We two still went out whaling. It was more difficult now, we had to take on casual labour for the day, because you can’t go out with less than five, then my father would have liked me to get married, because a home without a woman isn’t a real home. But I was twenty-five and I liked playing at love; every Sunday I’d go down to the harbour and get a new girlfriend. It was wartime in Europe and there were lots of people passing through the Azores. Every day a ship would moor here or on another island, and in Porto Pim you could hear all kinds of languages.

I met her one Sunday in the harbour. She was wearing white, her shoulders were bare and she had a lace cap. She looked as though she’d climbed out of a painting, not from one of those ships full of people fleeing to the Americas. I looked at her a long time and she looked at me too. It’s strange how love can find a way through to you. It got to me when I noticed two small wrinkles just forming round her eyes and I thought: she isn’t that young. Maybe I thought like that because, being the boy I still was then, a mature woman seemed older to me than her real age. I only found out she wasn’t much over thirty a lot later, when knowing her age would be of no use at all. I said good morning to her and asked if I could help her in any way. She pointed to the suitcase at her feet. Take it to the Bote, she said in my own language. The Bote is no place for a lady, I said. I’m not a lady, she answered, I’m the new owner.

Next Sunday I went down to town again. In those days the Bote was a strange kind of bar, not exactly a place for fisher­men, and I’d only been there once before. I knew there were two private rooms at the back where rumour had it people gambled, and that the bar itself had a low ceiling, a large ornate mirror and tables made out of fig wood. The custom­ers were all foreigners, they looked as though they were on holiday, while the truth was they spent all day spying on each other and pretending to come from countries they didn’t really come from, and when they weren’t spying they played cards. Faial was an incredible place in those days. Behind the bar was a Canadian called Denis, a short man with pointed sideburns who spoke Portuguese like someone from Cape Verde. I knew him because he came to the harbour on Satur­days to buy fish; you could eat at the Bote on Sunday evening. It was Denis who later taught me English.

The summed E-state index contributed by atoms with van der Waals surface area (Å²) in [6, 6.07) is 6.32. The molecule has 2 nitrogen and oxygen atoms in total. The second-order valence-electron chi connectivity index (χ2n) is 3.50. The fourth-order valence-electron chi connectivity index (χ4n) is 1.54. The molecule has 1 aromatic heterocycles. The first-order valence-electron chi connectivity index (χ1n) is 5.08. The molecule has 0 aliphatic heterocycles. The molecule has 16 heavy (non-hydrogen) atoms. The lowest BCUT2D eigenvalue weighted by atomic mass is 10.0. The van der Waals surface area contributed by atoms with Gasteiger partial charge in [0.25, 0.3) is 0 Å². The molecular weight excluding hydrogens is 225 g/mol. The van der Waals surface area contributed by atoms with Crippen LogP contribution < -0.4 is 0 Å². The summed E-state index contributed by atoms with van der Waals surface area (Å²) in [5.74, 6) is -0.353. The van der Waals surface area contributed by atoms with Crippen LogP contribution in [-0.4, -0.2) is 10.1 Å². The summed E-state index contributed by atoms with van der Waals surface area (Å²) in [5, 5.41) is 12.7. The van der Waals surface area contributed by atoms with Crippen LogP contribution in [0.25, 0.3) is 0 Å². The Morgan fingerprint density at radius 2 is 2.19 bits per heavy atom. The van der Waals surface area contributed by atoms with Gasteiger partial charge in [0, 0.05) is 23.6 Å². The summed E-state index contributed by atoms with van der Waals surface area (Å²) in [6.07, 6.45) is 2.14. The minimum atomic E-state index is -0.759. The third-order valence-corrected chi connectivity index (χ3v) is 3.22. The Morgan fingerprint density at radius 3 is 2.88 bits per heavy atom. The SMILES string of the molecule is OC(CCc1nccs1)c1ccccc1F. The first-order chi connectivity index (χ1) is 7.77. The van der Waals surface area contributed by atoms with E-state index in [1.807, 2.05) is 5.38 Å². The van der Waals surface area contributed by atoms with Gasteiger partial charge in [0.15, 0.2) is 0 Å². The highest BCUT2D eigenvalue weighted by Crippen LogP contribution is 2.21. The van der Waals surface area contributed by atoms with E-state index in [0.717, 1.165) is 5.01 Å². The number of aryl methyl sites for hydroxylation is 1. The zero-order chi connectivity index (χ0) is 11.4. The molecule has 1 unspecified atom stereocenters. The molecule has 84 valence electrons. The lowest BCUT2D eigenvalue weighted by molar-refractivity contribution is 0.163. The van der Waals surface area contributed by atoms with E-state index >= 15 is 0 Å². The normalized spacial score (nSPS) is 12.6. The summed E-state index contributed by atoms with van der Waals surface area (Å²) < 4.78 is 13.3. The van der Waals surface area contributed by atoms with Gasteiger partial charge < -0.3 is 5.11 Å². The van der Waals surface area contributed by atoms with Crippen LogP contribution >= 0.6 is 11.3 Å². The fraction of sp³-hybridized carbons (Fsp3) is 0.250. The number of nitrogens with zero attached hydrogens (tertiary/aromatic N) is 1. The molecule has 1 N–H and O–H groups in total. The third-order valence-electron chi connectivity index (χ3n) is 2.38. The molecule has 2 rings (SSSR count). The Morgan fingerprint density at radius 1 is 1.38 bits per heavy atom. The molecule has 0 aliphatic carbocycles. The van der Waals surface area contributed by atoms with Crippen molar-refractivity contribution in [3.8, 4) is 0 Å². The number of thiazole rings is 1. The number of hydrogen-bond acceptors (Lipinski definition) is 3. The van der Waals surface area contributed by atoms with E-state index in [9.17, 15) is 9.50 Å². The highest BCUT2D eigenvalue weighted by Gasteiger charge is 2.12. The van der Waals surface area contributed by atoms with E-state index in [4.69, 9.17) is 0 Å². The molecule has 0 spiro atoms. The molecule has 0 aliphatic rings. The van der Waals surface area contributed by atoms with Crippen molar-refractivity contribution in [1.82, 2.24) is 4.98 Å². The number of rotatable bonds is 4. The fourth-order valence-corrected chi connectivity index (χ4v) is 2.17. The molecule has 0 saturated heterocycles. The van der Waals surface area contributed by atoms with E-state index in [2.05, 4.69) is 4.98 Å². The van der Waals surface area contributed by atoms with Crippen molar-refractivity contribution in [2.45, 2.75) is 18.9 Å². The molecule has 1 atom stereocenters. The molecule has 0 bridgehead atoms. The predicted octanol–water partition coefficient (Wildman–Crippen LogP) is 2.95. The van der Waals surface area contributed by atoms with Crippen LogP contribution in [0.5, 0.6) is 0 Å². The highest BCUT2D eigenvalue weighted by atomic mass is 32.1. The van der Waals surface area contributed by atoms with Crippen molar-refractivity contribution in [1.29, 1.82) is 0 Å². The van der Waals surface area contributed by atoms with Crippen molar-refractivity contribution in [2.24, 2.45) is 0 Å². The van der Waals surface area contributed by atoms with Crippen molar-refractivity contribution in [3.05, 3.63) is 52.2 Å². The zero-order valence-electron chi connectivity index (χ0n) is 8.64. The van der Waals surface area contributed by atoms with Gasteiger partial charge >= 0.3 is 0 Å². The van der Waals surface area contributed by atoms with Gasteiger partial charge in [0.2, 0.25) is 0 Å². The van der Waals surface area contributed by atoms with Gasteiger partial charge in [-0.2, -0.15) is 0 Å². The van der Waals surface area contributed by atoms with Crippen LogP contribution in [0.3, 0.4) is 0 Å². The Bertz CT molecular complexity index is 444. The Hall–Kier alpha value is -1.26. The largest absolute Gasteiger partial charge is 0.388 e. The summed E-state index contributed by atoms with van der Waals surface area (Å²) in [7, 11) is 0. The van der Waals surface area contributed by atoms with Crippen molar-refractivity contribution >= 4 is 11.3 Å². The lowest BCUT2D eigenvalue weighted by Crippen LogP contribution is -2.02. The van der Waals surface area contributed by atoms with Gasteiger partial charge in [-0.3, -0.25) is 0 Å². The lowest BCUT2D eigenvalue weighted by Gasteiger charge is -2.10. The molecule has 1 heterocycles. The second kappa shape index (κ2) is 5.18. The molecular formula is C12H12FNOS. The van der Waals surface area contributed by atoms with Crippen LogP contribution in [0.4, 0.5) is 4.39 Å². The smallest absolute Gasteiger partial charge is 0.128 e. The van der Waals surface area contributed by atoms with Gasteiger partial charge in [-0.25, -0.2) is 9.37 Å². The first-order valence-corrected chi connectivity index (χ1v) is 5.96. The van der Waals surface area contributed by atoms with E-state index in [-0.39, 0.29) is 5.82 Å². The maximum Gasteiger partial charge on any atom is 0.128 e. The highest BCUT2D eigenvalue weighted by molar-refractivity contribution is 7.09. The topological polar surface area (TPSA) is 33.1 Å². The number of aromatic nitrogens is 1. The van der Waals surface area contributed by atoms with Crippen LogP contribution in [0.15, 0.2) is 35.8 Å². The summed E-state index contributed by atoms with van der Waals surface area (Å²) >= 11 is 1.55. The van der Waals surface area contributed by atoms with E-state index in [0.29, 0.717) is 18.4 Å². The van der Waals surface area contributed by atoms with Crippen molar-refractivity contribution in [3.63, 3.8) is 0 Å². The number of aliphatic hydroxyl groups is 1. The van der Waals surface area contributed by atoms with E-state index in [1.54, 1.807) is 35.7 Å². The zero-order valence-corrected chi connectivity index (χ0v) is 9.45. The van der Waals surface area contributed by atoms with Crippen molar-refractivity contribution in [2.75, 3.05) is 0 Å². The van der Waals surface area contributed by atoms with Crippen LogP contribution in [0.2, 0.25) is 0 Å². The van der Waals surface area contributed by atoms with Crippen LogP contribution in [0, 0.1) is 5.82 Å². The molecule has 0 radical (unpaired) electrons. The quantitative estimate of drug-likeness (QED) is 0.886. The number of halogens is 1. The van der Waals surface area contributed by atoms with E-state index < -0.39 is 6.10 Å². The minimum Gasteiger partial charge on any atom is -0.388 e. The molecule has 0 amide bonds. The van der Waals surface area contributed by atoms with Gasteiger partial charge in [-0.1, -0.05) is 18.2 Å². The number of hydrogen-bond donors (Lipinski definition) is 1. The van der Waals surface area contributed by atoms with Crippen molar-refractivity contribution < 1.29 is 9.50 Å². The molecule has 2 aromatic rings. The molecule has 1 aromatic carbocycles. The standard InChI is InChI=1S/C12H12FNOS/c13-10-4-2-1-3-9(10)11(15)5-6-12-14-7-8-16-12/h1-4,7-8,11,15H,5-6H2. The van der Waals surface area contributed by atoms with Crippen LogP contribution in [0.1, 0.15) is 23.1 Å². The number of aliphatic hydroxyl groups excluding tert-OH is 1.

I want to speak to the owner, I said. The owner doesn’t come until after eight, he answered haughtily. I sat down at a table and ordered supper. She came in towards nine, there were other regulars around, she saw me and nodded vaguely, then sat in a corner with an old man with a white moustache. It was only then that I realised how beautiful she was, a beauty that made my temples burn. This was what had brought me there, but until then I hadn’t really understood. And now, in the space of a moment, it all fell into place inside me so clearly it almost made me dizzy. I spent the evening staring at her, my temples resting on my fists, and when she went out I followed her at a distance. She walked with a light step, without turning; she didn’t seem to be worried about being followed. She went under the gate in the big wall of Porto Pim and began to go down to the bay. On the other side of the bay, where the prom­ontory ends, isolated among the rocks, between a cane thicket and a palm tree, there’s a stone house. Maybe you’ve already noticed it. It’s abandoned now and the windows are in poor shape, there’s something sinister about it; some day the roof will fall in, if it hasn’t already. She lived there, but in those days it was a white house with blue panels over the doors and windows. She went in and closed the door and the light went out. I sat on a rock and waited; halfway through the night a window lit up, she looked out and I looked at her. The nights are quiet in Porto Pim, you only need to whisper in the dark to be heard far away. Let me in, I begged her. She closed the shutter and turned off the light. The moon was coming up in a veil of red, a summer moon. I felt a great longing, the water lapped around me, everything was so intense and so unattain­able, and I remembered when I was a child, how at night I used to call the eels from the rocks: then an idea came to me, I couldn’t resist, and I began to sing that song. I sang it very softly, like a lament, or a supplication, with a hand held to my ear to guide my voice. A few moments later the door opened and I went into the dark of the house and found myself in her arms. I’m called Yeborath, was all she said.